Sunday, May 19

Rare, exotic plant with ‘rotting flesh’ aroma set to bloom for first time in years

An infrequent botanical event is about to take place at Como Park Conservatory in Minnesota, but the exciting news stinks — literally.

A corpse flower, nicknamed “Horace” by Como officials, will have its first bloom since arriving in 2019 at the Marjorie McNeely Conservatory in St. Paul.

The flowering plant has an off-putting aroma that may have spectators reaching for nose plugs.

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“Rare and rancid, this odorous event is not to be missed… unless you’re faint of heart or nose,” Matt Reinartz, marketing and public relations manager at Como, told Fox News Digital.

“It’s a rare sight with an even rarer aroma – think rotting flesh meets curiosity,” he said.

Those interested in seeing the flower in person are able to attend the conservatory’s Exhibit Gallery every day from 10:00 a.m. to 6:00 p.m.

“We’re betting on a blooming extravaganza by May 19th, but you know how these plants like to keep us guessing!” the conservatory’s website said.

If you would rather keep an eye on the flower from afar, the conservatory has set up a livestream, so you can watch “as Horace unfurls its massive, unbranched inflorescence and emits its distinctive scent of rotting flesh, all from the comfort of your own screen,” conservatory officials shared in a news announcement.

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The livestream has already been set up, so people can check in as often as they wish to witness the moment.

“While they won’t get to experience the rare, horrific odor, they can witness this once-in-a-generation event, live,” Reinartz added.

The corpse flower, amorphophallus titanum, can take four to 10 years to bloom, but the results are short-lived, according to Britannica.

“Although the inflorescence develops over several months, with its growth peaking at a rate of up to 15 cm (6 inches) a day, it only blooms for around 24–48 hours,” the online encyclopedia’s article says.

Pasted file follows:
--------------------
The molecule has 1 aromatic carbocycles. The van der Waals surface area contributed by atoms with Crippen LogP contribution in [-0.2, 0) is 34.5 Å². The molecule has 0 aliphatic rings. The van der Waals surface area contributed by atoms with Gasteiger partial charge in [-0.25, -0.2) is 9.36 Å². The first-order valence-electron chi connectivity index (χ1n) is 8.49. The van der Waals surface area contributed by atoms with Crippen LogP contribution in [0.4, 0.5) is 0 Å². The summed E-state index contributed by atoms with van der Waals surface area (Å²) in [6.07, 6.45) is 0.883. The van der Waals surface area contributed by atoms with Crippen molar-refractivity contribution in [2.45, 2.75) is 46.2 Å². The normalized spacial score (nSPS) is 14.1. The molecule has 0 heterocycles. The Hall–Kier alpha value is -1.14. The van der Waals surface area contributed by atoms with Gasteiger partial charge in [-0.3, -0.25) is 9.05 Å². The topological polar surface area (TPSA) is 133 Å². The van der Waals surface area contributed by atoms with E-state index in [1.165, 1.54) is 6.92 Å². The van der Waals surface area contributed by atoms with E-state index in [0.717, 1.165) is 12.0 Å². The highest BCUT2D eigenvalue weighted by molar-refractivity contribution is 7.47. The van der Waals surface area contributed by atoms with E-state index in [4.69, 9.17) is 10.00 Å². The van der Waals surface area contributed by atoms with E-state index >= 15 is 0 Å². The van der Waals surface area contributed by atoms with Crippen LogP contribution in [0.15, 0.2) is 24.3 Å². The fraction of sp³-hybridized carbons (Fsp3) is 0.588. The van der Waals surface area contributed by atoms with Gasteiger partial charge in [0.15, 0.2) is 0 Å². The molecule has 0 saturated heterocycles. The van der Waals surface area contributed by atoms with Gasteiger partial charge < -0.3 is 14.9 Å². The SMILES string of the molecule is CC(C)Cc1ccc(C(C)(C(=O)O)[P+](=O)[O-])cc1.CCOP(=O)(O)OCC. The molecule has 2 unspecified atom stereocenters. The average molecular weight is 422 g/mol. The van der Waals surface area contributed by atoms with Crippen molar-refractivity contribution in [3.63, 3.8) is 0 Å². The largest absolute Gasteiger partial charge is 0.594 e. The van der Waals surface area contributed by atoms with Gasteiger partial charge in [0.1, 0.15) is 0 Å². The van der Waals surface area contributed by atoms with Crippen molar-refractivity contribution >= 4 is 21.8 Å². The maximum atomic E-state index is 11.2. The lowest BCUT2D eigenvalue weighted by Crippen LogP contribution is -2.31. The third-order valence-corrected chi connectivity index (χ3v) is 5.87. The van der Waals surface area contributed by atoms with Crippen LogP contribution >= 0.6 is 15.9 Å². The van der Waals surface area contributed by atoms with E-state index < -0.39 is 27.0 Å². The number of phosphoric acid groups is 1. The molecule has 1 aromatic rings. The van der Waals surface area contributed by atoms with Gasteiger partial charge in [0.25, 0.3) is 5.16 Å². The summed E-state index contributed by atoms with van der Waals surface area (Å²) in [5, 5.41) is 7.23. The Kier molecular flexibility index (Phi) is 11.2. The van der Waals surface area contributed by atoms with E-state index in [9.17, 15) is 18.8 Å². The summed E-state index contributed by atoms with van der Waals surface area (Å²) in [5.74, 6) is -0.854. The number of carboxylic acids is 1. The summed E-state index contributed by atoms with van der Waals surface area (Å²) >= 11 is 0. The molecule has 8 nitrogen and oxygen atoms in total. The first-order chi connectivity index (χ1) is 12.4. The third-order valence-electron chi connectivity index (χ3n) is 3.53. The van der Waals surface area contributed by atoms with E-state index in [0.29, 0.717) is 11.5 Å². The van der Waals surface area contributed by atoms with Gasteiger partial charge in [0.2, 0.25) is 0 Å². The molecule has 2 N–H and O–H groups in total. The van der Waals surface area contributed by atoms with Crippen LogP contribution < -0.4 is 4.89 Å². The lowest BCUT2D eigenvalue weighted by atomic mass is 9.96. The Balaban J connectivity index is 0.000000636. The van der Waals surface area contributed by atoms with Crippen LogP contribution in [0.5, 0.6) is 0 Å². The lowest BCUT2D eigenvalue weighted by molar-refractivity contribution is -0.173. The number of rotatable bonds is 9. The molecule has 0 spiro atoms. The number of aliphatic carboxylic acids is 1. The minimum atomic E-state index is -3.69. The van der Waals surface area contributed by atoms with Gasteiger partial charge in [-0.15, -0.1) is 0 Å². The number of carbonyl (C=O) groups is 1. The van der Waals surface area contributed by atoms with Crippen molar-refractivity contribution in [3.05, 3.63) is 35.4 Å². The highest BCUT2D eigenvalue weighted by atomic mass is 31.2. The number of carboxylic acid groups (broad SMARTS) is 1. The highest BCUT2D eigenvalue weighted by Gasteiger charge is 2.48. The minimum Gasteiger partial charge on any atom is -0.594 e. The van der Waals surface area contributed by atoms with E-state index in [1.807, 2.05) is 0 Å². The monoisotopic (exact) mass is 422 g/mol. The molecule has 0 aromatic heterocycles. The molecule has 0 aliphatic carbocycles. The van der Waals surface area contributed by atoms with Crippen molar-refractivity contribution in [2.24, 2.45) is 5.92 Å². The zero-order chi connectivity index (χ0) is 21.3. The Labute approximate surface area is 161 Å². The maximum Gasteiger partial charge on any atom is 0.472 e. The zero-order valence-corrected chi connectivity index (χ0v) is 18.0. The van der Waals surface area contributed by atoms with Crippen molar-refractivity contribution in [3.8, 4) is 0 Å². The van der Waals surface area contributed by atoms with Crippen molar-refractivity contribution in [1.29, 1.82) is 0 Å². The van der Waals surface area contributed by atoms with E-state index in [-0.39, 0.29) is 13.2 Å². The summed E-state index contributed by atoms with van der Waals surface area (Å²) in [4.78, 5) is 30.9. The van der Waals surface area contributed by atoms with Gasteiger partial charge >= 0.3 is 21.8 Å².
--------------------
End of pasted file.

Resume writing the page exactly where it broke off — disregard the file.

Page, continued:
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Those who witness the botanical event will be able to see the different stages the flower goes through within that short period of bloom.

“While in bloom, the structure generates heat, more than 90 °F (32 °C), and produces its characteristic carrion odor to attract flesh flies and carrion beetles for pollination,” Britannica’s article states.

“The fertilized flowers develop into bright red to orange spherical fruits, and the spathe and the upper spadix collapse away to facilitate their dispersal, commonly by rhinoceros hornbills (Buceros rhinoceros) and other animals. Eventually the remaining structure withers and the plant goes dormant,” according to the same source.

This foul-smelling floral is native to the rain forests of Sumatra, but it can be found in botanical gardens all around the world.

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If you are a true botany lover, this unique event might be something you won’t want to miss.

“We wholeheartedly celebrate this remarkable botanical event and hope to raise awareness about the importance of preserving endangered species and their habitats,” Reinartz said.

You can tune in live to see the flower and hopefully catch it blooming by visiting https://comozooconservatory.org/horace.

For more Lifestyle articles, visit www.foxnews.com/lifestyle.

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